Is Your Clipping Limit Exceeded?

clipping_limit_exceededClipping limit? An  oxymoron? Those of us who love to mark up our books sometimes go overboard. I remember packing some of my old college textbooks and seeing how most of the text was highlighted in bright yellow. How does that help? an older and wiser me mused.

Enter the age of digital text. No marker required to do as much highlighting as I want. And with the Kindle, I can store and revisit my highlighted passages online.

However, there is a bit of a glitch. Amazon will only store and show a limited number of my “clippings” from the book on my Kindle page ( Publishers and authors are rightfully wary of people clipping an outsized portion of the book and displaying it online.

Amazon says:

For some books the publisher allows only a limited percentage of a book to be “clipped” and stored separately from the main body of the book, as normally happens when you add a highlight. If you exceed this limit then you will see fewer highlights on this website than you actually marked on your Kindle. Popular Highlights are not counted towards this clipping limit.

Now this doesn’t limit the number of highlights that you can make in the ebook itself on your Kindle; it just limits the number that you can view at your Kindle page online, “stored separately from the main body of the book.”

I really should say “amount” rather than “number” because the limit is set as a percentage of the book, not by the number of clippings. So, a few really large clippings could use up a limit of 10% of the book in rather quick fashion. Presumably, you could save a larger number if each one is smaller.

Limit clipping size

Another way to avoid exceeding the limit is to simply be judicious in your highlighting. I find that even though I am interested in many passages on a single page, I only need to highlight one of them to revisit them all later on. In fact, this more economical way of highlighting forces me to find the crux of what I think is important and allow the surrounding text to act as a gloss on that single passage I have highlighted.

Save more clippings with cut and paste technique

You can also export your highlights as a way of saving them. If you do this regularly, you can save all of your highlights and perhaps leave only the key ones visible on your Kindle page. I just do a copy / paste from my Highlights page into a Word doc or text file, delete the less important ones, and keep my reserve of space for visible passages as robust as I can.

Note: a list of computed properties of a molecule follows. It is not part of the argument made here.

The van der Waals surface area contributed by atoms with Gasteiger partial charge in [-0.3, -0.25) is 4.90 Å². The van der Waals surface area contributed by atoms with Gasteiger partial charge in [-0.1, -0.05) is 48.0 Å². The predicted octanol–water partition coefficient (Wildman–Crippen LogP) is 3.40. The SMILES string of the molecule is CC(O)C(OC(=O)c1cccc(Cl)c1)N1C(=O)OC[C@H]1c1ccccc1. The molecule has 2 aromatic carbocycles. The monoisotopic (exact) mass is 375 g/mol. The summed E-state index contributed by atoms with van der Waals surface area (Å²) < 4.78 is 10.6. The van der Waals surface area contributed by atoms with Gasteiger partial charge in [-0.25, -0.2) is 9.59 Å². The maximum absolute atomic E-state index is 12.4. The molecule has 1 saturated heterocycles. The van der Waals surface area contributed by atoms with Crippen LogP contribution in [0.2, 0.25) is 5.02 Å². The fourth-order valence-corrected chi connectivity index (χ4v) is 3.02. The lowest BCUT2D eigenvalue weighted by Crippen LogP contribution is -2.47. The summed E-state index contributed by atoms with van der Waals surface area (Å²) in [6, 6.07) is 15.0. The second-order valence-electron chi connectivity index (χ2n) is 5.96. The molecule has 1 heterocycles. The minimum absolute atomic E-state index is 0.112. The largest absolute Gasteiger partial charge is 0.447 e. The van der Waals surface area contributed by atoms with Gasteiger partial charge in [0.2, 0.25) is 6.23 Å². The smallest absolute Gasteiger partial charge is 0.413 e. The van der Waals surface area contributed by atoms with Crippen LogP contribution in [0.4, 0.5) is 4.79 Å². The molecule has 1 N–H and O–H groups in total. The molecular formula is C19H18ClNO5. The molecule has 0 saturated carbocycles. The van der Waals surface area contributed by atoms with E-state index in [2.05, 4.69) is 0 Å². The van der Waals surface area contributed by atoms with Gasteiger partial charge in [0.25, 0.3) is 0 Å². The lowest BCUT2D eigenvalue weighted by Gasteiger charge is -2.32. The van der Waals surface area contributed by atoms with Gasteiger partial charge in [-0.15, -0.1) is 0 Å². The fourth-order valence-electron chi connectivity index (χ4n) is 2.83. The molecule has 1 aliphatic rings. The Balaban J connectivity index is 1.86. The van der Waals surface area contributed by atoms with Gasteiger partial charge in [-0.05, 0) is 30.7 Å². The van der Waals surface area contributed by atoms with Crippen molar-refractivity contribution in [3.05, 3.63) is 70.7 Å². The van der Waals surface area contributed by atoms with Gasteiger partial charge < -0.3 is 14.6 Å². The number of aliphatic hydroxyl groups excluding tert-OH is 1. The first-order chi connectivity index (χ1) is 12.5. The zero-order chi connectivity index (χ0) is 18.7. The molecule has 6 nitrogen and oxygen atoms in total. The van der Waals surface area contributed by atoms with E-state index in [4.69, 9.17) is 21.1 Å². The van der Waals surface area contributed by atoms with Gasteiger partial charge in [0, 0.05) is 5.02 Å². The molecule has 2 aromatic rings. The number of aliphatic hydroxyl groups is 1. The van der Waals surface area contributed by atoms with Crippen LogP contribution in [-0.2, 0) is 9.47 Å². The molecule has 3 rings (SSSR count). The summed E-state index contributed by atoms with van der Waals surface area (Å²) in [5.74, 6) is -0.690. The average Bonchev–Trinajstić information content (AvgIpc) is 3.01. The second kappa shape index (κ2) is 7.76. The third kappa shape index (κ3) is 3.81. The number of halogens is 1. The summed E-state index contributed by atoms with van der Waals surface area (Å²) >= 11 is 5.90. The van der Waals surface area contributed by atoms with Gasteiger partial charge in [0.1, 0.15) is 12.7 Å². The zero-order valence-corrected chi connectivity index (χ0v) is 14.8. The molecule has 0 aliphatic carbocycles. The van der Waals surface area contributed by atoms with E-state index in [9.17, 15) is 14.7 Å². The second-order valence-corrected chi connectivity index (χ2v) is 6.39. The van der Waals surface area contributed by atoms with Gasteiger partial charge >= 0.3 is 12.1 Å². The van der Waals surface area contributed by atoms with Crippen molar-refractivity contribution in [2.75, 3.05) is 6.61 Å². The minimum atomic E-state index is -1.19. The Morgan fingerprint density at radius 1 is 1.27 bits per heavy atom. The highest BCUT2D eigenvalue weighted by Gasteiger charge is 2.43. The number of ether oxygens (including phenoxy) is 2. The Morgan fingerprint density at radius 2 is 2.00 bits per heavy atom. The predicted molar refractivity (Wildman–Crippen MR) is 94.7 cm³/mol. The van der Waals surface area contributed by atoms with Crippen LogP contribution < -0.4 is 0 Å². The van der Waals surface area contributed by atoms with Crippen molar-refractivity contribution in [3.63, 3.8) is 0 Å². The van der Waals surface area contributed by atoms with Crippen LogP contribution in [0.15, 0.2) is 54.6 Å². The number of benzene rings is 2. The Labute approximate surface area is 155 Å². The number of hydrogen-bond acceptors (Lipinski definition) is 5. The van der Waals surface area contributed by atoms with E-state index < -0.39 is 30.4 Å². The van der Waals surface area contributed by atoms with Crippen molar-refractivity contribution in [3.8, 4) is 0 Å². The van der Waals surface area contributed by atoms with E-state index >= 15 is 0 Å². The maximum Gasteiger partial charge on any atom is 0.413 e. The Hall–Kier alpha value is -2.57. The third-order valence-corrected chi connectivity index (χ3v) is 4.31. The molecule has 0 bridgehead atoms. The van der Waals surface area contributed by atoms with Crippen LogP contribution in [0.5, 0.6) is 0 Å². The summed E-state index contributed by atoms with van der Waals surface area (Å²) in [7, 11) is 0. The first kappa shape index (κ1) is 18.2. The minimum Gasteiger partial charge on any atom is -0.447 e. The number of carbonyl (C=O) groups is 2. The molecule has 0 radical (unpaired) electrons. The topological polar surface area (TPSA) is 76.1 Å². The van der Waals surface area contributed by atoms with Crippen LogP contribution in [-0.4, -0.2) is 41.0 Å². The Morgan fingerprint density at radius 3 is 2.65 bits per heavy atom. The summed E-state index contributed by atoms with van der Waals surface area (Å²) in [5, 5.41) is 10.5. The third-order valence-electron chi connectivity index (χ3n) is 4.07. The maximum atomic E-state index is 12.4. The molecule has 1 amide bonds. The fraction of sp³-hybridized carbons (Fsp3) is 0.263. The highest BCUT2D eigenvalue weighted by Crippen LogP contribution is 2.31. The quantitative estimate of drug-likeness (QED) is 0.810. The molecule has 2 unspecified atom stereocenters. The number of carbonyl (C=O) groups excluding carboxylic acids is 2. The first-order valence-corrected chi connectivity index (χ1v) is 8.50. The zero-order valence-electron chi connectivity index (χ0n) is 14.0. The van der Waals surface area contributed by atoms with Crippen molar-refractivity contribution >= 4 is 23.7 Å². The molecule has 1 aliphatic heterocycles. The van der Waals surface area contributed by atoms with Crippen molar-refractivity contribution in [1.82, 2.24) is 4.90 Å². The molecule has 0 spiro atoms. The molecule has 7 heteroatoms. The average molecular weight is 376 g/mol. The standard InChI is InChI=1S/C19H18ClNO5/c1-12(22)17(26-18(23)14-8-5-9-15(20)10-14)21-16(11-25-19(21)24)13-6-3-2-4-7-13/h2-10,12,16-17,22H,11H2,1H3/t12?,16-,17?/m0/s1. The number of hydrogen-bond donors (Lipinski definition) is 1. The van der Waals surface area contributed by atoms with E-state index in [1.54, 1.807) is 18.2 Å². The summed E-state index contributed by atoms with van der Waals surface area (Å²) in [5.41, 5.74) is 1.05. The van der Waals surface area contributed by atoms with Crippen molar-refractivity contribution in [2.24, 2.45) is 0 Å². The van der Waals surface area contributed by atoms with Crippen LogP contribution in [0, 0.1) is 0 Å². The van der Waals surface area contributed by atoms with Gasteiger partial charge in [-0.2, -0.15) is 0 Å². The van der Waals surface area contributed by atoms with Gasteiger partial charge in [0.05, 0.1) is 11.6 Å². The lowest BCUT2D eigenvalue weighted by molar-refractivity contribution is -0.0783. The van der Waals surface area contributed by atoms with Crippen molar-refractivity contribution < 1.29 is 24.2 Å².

When I was a student, I know this service would have saved me a LOT of time retyping passages from the text when I wrote a paper about it. In this context, all of the virtues of digital text for reflection and research are simply enhanced by the ability to store snippets of text where they are easy to access.

  6 comments for “Is Your Clipping Limit Exceeded?

  1. AnthonyJ
    March 1, 2017 at 2:48 am

    Thank you very much for your article. it gave me the idea i needed to overcome the limiting problem…
    for some odd reason i am not able to export my highlights so what i was able to do is:
    highlight my text – open up my highlighted text, then click on create flashcard deck, then edit my card or select see more if available, then highlight and copy then paste into my document… No problem with the limit problem…

    Thank you so much – You definitely led me in the right direction!!!

  2. July 21, 2016 at 5:56 am

    Thanks Will – that’s great to hear. is still in development, but any feedback or suggestions would be greatly appreciated!

  3. Will DeLamater
    July 20, 2016 at 8:00 am

    Thanks Mik! Very cool stuff. Love the timeline for development on your website. Will share this with the group over at so they can share with their students. Great idea and very useful in an academic environment!

  4. MIk
    July 19, 2016 at 7:21 am

    FYI: A way to extract highlights and manage them more productively is (full disclosure: I’m the creator of that software!)

  5. Will DeLamater
    November 12, 2015 at 10:30 am

    Peter, thanks for the comment! What the percentage is apparently depends on the publisher but I feel confident that the number is in the 10% to 20% for any given book. I will dig to see if I can find something more definitive, though most commentators on this subject mention the range I have cited. Again, not much transparency…;-(

  6. November 9, 2015 at 4:00 am

    I had the idea that there might be a limit to highlights, but no idea on the exact percentage. Think it may vary among different publishers?

    And thanks for the tip, to export the highlights then remove them for more highlights to show up. It’ll help a lot when dropping down important points and notes indeed.

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